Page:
Discreet drainage for a large space

Drainage channels and slotted channels by Richard Brink for the Hans-Sachs-Haus in Gelsenkirchen

Gelsenkirchen’s new town hall, the Hans-Sachs-Haus, functions as a central point of contact for the town’s residents and makes a distinctive mark on the townscape. To provide efficient drainage of precipitation from the neighbouring 2,200 square metre Alfred Fischer Square, a discreet line drainage solution with custom-made slotted channels and inspection boxes from Richard Brink was used. Richard Brink also supplied solidly built dewatering channels and mesh gratings made of stainless steel for draining the façade. Since the square and the entrance to the public plaza on the ground floor of the Hans-Sachs-Haus would be loaded with a weight of up to 35 tonnes, all of the channels used were supplied as heavy-duty versions. The 1920s building was re-erected over a construction period of about four years, following the plans of architects from Gerkan, Marg and Partner (gmp) and retaining the existing façades. The outdoor facilities were designed by Berlin landscape architectural firm Rainer Schmidt Landschaftsarchitekten and executed by Garten- und Landschaftsbau Vornholt GmbH.

With its combination of a historical solid clinker-brick façade and notched full-length glass façade, the Hans-Sachs-Haus is a distinctive landmark in Gelsenkirchen’s city centre. Its five storeys house the council chamber, event rooms, city administration offices, a tourist information point and service facilities for the city's residents, amongst other things. The existing façades were retained during construction, while the interior of the building was completely restructured. The architects carefully integrated the resulting glass atrium of the new building into the historic building shell made of clinker bricks.

The Hans-Sachs-Haus takes a new shine

The redesign of the Hans-Sachs-Haus facilitates a dialogue between two building styles: the listed clinker-brick façade puts forth a clear artistic image, especially on the side with the main entrance. Ornamental brick elements and the multi-coloured interplay of the clinker bricks accentuate the structure and break through the functional approaches of the new objectivity style of the 1920s. The integrated new building opens to the rear with a large glass façade facing Alfred Fischer Square, successfully conveying the message of providing public transparency in the democratic decision-making processes taking place inside. Horizontal sun protection slats structure the glass façade and lend a sense of continuity with the cornice bands of the historic building. To emphasise the particular charm of the Hans-Sachs-Haus, the architects reconstructed a number of historical elements such as the shop windows on the Hauptstrasse and the stairways.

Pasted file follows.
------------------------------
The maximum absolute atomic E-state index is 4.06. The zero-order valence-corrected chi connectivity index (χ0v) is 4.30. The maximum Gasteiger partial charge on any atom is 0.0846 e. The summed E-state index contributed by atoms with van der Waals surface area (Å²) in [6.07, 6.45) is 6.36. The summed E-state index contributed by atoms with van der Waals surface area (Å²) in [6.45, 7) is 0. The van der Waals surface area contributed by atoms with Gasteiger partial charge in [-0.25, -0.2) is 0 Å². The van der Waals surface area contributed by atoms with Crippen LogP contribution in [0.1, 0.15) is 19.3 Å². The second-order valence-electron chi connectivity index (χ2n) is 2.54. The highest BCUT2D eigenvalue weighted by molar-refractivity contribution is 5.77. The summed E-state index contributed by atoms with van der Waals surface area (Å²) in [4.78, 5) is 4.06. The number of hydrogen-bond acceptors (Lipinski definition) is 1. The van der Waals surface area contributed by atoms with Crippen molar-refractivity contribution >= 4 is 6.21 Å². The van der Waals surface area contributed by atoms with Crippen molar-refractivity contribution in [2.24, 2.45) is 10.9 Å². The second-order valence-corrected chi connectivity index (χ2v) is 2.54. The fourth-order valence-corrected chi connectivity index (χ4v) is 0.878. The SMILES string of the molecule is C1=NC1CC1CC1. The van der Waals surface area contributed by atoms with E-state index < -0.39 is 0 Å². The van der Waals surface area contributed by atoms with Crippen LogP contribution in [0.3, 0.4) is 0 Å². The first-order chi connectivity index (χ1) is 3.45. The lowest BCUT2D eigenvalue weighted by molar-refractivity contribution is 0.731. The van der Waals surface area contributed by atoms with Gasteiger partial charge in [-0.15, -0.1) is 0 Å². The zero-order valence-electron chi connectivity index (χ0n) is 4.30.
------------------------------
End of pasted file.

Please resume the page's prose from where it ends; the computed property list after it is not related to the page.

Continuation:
Resilient dewatering systems from Richard Brink

Designated as the public square for the town hall, Alfred Fischer Square was created by tearing down the extension building and removing a street to accommodate the 2,200 square metre space. The forecourt and the neighbouring public paths are designed for easy disabled access and feature a guidance system for the seeing impaired, amongst other things. The transition between the pedestrian paths and the square is smooth and barrier-free. This change is visually demarcated by different coloured concrete slabs laid in the opposite direction to the slabs of the paths. The west-facing façade can be opened when the weather is good to allow for shared use of the square and the public plaza on the ground floor of the building. The newly created square had to be able to accommodate a weight of up to 35 tonnes in order to be used for events. This requirement also affected the selection of the dewatering systems. To drain the large public square as discreetly as possible, the landscape architects chose a line dewatering solution. Custom-made heavy-duty Lamina channels and suitable inspection boxes from Richard Brink GmbH & Co. KG were used. Thanks to their special structure and the thickness of the material, these products can withstand the enormous compressive and shear forces introduced by cars and HGVs without sustaining function-impairing damage. At the same time, large volumes of water called for channels with special cross-sections, which were custom-made for this purpose.

High demand on drainage and dewatering channels

In addition to the functionality and resilience of the drainage channels and dewatering systems, the design specifications of the landscape architects also played an important role in the implementation of this project. To optimally integrate the edges of the slotted channels into the installed concrete slabs, Richard Brink customised these elements. According to the garden and landscaping firm responsible for project execution, Richard Brink responded flexibly to changed requirements in the course of construction and manufactured and supplied the channels quickly and efficiently. The installed inspection boxes for cleaning the dewatering system are fitted with covers designed for paved surfaces that retain the homogeneous appearance of the ground. The boxes are therefore hardly noticeable in the overall appearance of the square.

Dewatering channels for barrier-free access

Family-run company Richard Brink installed Stabile dewatering channels with an inlet width of 200 millimetres along the glass façade of the Hans-Sachs-Haus. The mesh format and solid-built structure of the cover gratings for the dewatering channels follow the architectural line of the different façade elements and lend continuity to the design. The channels used throughout the project meet the requirements for barrier-free access, ideally implemented along with a guidance system for the seeing impaired and other elements in the outdoor areas and the building.